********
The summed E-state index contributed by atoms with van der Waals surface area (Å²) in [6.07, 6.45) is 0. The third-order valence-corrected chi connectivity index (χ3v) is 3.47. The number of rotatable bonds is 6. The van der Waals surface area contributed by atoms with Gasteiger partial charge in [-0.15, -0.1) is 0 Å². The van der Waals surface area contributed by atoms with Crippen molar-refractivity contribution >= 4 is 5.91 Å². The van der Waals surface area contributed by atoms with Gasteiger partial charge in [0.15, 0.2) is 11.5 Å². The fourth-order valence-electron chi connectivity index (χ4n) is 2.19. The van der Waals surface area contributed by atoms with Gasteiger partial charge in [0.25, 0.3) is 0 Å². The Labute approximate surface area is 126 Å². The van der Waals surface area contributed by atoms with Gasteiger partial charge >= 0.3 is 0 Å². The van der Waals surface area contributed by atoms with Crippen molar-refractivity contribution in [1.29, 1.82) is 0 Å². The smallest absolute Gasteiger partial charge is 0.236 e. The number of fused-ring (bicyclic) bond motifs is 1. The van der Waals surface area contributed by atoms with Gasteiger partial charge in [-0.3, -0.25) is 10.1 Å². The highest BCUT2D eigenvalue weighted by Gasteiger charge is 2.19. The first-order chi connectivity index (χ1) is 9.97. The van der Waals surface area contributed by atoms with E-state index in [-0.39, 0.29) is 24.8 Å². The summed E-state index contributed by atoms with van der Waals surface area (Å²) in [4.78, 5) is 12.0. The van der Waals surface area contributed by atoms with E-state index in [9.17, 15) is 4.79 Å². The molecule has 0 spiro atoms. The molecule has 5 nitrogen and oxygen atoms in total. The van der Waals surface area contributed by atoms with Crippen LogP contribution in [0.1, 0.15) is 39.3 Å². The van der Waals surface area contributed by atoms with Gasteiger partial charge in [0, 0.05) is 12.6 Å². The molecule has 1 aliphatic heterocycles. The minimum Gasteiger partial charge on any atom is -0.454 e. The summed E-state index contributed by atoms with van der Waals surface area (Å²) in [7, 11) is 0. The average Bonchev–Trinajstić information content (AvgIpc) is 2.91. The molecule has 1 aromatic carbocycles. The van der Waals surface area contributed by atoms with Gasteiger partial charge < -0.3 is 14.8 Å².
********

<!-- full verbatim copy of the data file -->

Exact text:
The summed E-state index contributed by atoms with van der Waals surface area (Å²) in [6.07, 6.45) is 0. The third-order valence-corrected chi connectivity index (χ3v) is 3.47. The number of rotatable bonds is 6. The van der Waals surface area contributed by atoms with Gasteiger partial charge in [-0.15, -0.1) is 0 Å². The van der Waals surface area contributed by atoms with Crippen molar-refractivity contribution >= 4 is 5.91 Å². The van der Waals surface area contributed by atoms with Gasteiger partial charge in [0.15, 0.2) is 11.5 Å². The fourth-order valence-electron chi connectivity index (χ4n) is 2.19. The van der Waals surface area contributed by atoms with Gasteiger partial charge in [0.25, 0.3) is 0 Å². The Labute approximate surface area is 126 Å². The van der Waals surface area contributed by atoms with Gasteiger partial charge >= 0.3 is 0 Å². The van der Waals surface area contributed by atoms with Crippen molar-refractivity contribution in [1.29, 1.82) is 0 Å². The smallest absolute Gasteiger partial charge is 0.236 e. The number of fused-ring (bicyclic) bond motifs is 1. The van der Waals surface area contributed by atoms with Gasteiger partial charge in [-0.3, -0.25) is 10.1 Å². The highest BCUT2D eigenvalue weighted by Gasteiger charge is 2.19. The first-order chi connectivity index (χ1) is 9.97. The van der Waals surface area contributed by atoms with E-state index in [-0.39, 0.29) is 24.8 Å². The summed E-state index contributed by atoms with van der Waals surface area (Å²) in [4.78, 5) is 12.0. The van der Waals surface area contributed by atoms with E-state index in [9.17, 15) is 4.79 Å². The molecule has 0 spiro atoms. The molecule has 5 nitrogen and oxygen atoms in total. The van der Waals surface area contributed by atoms with Crippen LogP contribution in [0.1, 0.15) is 39.3 Å². The van der Waals surface area contributed by atoms with Gasteiger partial charge in [0, 0.05) is 12.6 Å². The molecule has 1 aliphatic heterocycles. The minimum Gasteiger partial charge on any atom is -0.454 e. The summed E-state index contributed by atoms with van der Waals surface area (Å²) in [7, 11) is 0. The average Bonchev–Trinajstić information content (AvgIpc) is 2.91. The molecule has 1 aromatic carbocycles. The van der Waals surface area contributed by atoms with Gasteiger partial charge < -0.3 is 14.8 Å².